They're very sophisticated. And so, if I sound like I'm frustrated, it's because I've seen people in law enforcement, I've seen people in the military lose their lives to protect these freedoms that we have. I've seen people sacrifice a whole lot to help pull people out of this hell. And not just one hell, it's like all seven rings of Dante's hell, Steve, combined.

It's the dark web. The things that they do on the dark web, you know of this because we've talked about it. If you think there's bad, horrible, horrific depravity.

of the dark web and what the real human trafficking and organ harvesting is going on. A lot of the time, my men and women are like, I tell them they're like, they're like the guys in Men in Black. You know, Tommy Lee Jones and Will Smith there. And Will asks him, his character at one point, why do we zap everybody to have their memories?

Wouldn't it be better if they knew there were aliens, like, all around us? And then Tommy Lee Jones said something I think kind of wise, No. I think that would cause too much chaos and concern. It's better that we know that they exist, and we deal with it so that they can go on doing what you do, Steve, inspiring people with your academics and your brilliance in innovation and building companies and building families and doing, building America and the world.

We'll take care of those things that go bump in the night, those monsters. And so, my guys you know, I, I've mandated mental health care and help for them because of the stuff that they have to, you know, imagine having to digest gigabytes of porn as one of my ICAC commanders has to put together a child porn case.

you know, and you have to look at that filth and that stuff and the CSAM. I say child porn, it's also child sexual abuse material or sexual exploitation CSAM material. so, the Sound of Freedom's real. It's probably the first, it's done by some amazing artists. Alejandro Monteverde are two brilliant artists.

They had award winning films like Bella and Little Boy. Look those up. For Canada, Milan and Toronto and Sundance. And so having their craftsmanship, their ability to tell a story. Layered on top of real stories. Is it a hundred percent real? Of course not. I mean, there's always some Hollywood. It's an amalgamation of different operations put together.

Not all of this happened exactly the way it's depicted. Are these kids the exact kids? No, they're there. But there are thousands of kids out there who represent millions if you're talking about the entire world. Who are the kids in Sound of Freedom? Represent the same pain that they endure the same suffering, but also the hope that someone is looking for them, that there are folks like you, Steve, and your listeners out there who can maybe put away misinformation, misunderstanding and say, hey, we want to help.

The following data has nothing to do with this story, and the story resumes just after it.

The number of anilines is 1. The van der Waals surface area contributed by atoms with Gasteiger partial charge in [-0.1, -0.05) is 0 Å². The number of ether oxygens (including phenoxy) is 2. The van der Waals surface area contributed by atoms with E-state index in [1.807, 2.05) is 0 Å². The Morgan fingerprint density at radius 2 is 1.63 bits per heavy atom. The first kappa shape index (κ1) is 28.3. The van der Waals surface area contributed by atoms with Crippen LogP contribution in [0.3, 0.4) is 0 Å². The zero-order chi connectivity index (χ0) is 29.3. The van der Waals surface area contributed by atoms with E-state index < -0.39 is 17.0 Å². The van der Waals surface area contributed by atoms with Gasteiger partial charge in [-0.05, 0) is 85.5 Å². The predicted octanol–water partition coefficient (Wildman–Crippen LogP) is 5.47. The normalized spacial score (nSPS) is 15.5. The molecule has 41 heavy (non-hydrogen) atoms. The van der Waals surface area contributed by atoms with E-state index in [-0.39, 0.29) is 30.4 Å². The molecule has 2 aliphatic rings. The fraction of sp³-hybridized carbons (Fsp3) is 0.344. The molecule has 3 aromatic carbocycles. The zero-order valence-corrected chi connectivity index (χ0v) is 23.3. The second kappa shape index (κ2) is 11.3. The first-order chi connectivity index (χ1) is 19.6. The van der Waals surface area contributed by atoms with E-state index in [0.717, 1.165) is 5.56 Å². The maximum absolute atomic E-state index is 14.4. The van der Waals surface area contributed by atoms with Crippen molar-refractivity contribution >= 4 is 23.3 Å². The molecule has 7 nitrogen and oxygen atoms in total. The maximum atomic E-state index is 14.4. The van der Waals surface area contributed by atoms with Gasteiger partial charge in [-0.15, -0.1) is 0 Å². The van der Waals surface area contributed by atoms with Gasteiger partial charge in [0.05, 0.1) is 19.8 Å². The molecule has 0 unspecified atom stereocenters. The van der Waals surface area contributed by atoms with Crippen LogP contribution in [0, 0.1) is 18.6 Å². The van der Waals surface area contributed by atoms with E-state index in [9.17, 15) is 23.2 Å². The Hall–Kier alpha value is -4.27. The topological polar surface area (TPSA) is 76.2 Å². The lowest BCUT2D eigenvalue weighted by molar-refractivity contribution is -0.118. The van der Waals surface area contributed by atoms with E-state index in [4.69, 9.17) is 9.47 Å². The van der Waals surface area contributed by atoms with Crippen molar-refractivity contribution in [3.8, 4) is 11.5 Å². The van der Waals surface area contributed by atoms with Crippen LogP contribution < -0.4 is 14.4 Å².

We want to lean in. What we can do is an academic environment. Why don't we teach human trafficking courses a little bit more? Why don't we talk about that? Because it's horrible, it's horrible, and I want to be clear. The transatlantic slave trade is one of the darkest moments in the history of the world.

And our country. There's nothing you can say to justify it, to apologize for it. I'm not. But by most scholarly accounts during that entire two or three hundred years, you had maybe twelve and a half, thirteen million people ripped away from their families, their lives destroyed, torn away from their culture and their people.

Again, Horrific. Today, and granted there are a lot more people on Earth, but today, even adjusting for that, I don't know how many exactly, but we're talking again about 40, 50 million people, some estimates say, some very credible organizations, World Health Organization, you know, and, and all sorts of other organizations that are looking at this, the UN and various different organizations, the Global Index Slavery, or Slavery Index, Man, it's stunning, Steve, to think that modern slavery can exist.

At that magnitude, at that scale, more people aren't just up in arms. Why aren't more people indignant about this? Our Asian countries are disproportionately affected by that. So many cases that I've done here have involved Chinese national women who are thrust away from their families or paid as a debt to pay off because there's no other way.

Um there, but you know, Southeastern Asian women from all, all over the place. I mean, I've, I've, we've dealt with cases with Filipina women, with Thai women, with Vietnamese women, with Cambodian Laotian women, Marshallese Island. I did a case of illegal adoption. It was a public elected official, Steve, in Arizona using his law degree and his elected status.

To trick Marshallese women into the United States to birth their children here, and then make up all kinds of reasons, excuses, threaten them, so that they couldn't take their children back to the Marshall Islands, send them back, and then sell them on the black market for adoption. I mean, that's happened.

And it affected like 27 states. So, it happens in our backyard. and, and, you know, if you see something, please say something. If you, if you're out there and you, something feels amiss, I would rather have you call local law enforcement. Now here's the problem, a lot of local law enforcement doesn't know how to deal with it.

Human trafficking is still such a new phenomenon by statute because there's been such an interest in it. Now everybody's scrambling to try to figure out how to investigate and prosecute. It's rare that you have one agency that has all the tools together, so you need coalitions and task forces.